The visceral fat is sort of puffy and gives the appearance of the “bear belly” or “pot belly.” Visceral fat is linked to heart disease and diabetes, because it causes inflammation that causes damage in the arteries. One of the first signs can be the development of insulin resistance, where the blood sugar and insulin levels begin to rise. If not treated rather quickly through proper nutrition, fitness, and ultimately weight loss, then it will develop into permanent diabetes, heart disease, and put one at a high risk for heart attack and death.
The Secret to Reversing Disease
If you have an increased waist size and have been diagnosed with high blood sugar, high cholesterol, and hypertension, your diagnosis is metabolic syndrome, which is an important risk factor for heart disease, stroke, and death. Metabolic syndrome is a very common disorder in the US, and according to the National Health and Nutrition Examination Survey (NHANES) 1999-2002, 34% of the adult population had metabolic syndrome. No wonder heart disease is the biggest killer in the U.S.
But here’s the most exciting and amazing finding related to metabolic syndrome and how you can literally reverse disease. Remember, I told you the most important indicator for heart disease is waist size, not blood sugar levels or cholesterol. So, if you have been diagnosed with metabolic syndrome, there is hope, but you must intervene quickly before the damage becomes irreversible. Interestingly, the studies show that you can reverse disease by losing as little as 10% of your body weight.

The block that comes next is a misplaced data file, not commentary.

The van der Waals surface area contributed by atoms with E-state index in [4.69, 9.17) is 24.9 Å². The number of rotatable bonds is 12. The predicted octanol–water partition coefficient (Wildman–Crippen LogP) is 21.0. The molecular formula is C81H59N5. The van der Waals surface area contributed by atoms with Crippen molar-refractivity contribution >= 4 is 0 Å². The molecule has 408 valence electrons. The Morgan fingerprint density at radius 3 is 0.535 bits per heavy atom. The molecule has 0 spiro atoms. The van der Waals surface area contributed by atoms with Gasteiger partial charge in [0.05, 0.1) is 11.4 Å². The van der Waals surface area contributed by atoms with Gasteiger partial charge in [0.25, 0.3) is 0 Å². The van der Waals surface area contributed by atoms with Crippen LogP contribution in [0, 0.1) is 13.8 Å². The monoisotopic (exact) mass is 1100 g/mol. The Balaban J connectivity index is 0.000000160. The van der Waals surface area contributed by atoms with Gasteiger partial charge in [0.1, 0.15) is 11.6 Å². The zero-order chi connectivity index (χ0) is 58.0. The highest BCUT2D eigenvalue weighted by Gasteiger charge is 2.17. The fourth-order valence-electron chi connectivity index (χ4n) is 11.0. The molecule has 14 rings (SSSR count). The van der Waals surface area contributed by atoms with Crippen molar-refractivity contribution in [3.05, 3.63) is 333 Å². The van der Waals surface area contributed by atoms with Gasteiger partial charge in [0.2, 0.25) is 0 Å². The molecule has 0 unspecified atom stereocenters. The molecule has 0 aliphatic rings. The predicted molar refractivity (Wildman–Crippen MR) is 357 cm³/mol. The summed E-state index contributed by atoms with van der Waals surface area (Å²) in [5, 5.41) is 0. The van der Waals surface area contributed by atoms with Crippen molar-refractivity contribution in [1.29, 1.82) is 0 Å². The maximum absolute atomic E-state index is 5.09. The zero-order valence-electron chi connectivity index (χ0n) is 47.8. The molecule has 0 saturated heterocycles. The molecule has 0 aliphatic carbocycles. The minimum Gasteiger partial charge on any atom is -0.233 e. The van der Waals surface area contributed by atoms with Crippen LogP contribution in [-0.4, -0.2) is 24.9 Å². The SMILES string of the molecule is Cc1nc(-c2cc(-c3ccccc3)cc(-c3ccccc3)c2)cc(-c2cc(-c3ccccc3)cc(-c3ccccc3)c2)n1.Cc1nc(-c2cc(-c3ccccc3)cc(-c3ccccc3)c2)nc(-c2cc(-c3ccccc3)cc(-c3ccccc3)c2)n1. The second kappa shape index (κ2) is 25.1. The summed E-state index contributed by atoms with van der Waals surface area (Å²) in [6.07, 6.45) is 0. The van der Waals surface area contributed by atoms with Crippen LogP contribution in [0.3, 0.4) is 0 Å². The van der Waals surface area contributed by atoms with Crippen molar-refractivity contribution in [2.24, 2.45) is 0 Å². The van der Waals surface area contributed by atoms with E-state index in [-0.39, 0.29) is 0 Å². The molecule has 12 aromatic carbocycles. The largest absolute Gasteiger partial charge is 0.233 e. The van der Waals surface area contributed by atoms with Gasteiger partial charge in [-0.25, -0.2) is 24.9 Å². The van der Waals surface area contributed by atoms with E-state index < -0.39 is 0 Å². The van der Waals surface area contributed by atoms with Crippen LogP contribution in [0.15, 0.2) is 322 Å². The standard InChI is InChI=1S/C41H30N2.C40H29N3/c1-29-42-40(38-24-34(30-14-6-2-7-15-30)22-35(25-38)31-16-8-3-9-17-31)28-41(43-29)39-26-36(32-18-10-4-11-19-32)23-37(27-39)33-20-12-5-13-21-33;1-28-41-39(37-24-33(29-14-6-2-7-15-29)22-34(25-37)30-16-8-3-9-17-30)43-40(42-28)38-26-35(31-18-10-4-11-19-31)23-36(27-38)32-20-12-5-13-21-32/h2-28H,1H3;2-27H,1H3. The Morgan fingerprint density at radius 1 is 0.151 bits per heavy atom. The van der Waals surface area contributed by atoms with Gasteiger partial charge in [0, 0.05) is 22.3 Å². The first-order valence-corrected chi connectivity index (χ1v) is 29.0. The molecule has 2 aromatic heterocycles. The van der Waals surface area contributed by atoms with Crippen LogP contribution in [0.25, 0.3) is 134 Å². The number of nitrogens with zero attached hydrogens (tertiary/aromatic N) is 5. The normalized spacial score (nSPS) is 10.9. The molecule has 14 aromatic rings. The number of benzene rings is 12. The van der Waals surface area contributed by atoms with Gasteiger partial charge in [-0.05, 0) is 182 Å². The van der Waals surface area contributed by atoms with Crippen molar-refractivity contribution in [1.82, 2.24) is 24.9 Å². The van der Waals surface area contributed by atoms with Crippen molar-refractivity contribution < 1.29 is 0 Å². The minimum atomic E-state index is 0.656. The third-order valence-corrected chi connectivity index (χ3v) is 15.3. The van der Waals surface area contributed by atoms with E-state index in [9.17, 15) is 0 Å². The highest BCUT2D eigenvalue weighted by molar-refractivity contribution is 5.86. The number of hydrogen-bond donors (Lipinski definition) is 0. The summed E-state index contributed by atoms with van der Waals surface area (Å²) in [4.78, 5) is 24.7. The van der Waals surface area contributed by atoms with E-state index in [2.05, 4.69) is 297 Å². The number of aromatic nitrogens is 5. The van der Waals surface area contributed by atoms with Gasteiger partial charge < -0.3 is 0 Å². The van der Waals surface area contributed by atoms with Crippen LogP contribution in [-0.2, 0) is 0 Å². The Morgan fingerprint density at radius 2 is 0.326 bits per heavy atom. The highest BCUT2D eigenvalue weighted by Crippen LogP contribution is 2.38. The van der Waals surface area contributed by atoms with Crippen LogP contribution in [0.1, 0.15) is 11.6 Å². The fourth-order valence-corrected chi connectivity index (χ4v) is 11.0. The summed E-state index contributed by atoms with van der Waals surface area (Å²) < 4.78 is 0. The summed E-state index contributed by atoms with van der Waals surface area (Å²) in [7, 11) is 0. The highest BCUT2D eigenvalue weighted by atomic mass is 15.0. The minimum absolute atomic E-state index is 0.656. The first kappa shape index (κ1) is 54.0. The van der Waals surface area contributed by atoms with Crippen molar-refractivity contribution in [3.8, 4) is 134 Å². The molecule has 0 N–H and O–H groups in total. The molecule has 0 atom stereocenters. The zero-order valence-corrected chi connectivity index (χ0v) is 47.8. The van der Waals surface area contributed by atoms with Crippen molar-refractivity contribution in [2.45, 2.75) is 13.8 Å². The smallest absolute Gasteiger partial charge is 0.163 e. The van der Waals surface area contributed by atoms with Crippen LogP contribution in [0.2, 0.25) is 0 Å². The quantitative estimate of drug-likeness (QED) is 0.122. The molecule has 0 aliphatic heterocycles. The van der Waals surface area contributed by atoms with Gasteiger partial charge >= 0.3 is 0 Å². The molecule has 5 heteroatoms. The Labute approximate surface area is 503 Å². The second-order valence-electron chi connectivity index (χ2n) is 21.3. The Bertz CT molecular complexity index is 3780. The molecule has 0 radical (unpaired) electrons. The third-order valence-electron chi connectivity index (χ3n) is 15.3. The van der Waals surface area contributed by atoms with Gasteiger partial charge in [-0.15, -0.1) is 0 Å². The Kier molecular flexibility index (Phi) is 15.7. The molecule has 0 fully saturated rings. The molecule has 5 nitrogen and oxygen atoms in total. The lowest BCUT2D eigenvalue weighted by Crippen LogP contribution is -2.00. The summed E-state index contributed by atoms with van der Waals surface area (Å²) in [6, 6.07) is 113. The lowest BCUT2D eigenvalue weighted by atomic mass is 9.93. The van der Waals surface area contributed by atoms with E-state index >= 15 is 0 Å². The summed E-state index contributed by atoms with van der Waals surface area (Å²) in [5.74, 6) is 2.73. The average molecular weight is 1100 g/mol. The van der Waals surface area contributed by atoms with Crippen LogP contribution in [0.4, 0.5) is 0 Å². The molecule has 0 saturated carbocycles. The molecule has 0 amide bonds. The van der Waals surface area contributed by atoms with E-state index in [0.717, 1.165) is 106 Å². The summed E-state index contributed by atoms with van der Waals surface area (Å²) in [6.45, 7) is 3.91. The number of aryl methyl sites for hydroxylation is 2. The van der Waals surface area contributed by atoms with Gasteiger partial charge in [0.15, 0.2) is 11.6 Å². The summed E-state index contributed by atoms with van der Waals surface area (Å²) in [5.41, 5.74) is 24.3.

For example, if you weigh 200 pounds, losing about 20 pounds can be lifesaving! By losing only 20 pounds, you can decrease your cardiovascular risk factors by a lot. Here’s where laboratory tests can be important, because repeat blood draws after weight loss of only 10% shows tremendous improvement, disproportional to a small amount of weight loss. In English, you lose a little bit of weight but get large health benefits.
I mention this study and discuss the importance of the 10% weight loss rule, because most people tend to put off losing weight as they put a tremendous amount of pressure on themselves to lose a significant amount of weight, such as 80 to 100 pounds. Aiming for a large amount of weight loss psychologically becomes an impossible task, so as human beings we tend to procrastinate by putting off weight loss until we find the “perfect time” in our lives to begin dieting.
In bariatric medicine, physicians emphasize that losing as little as 10% body weight is urgent and can be lifesaving. Once you have lost that 10% and remove yourself from the danger zone, proceed with your weight loss goals for aesthetic purposes to look sexier. Take care of your heart first, then you can take your time to look good. For help towards your weight loss goal, contact a bariatric physician specialist near you.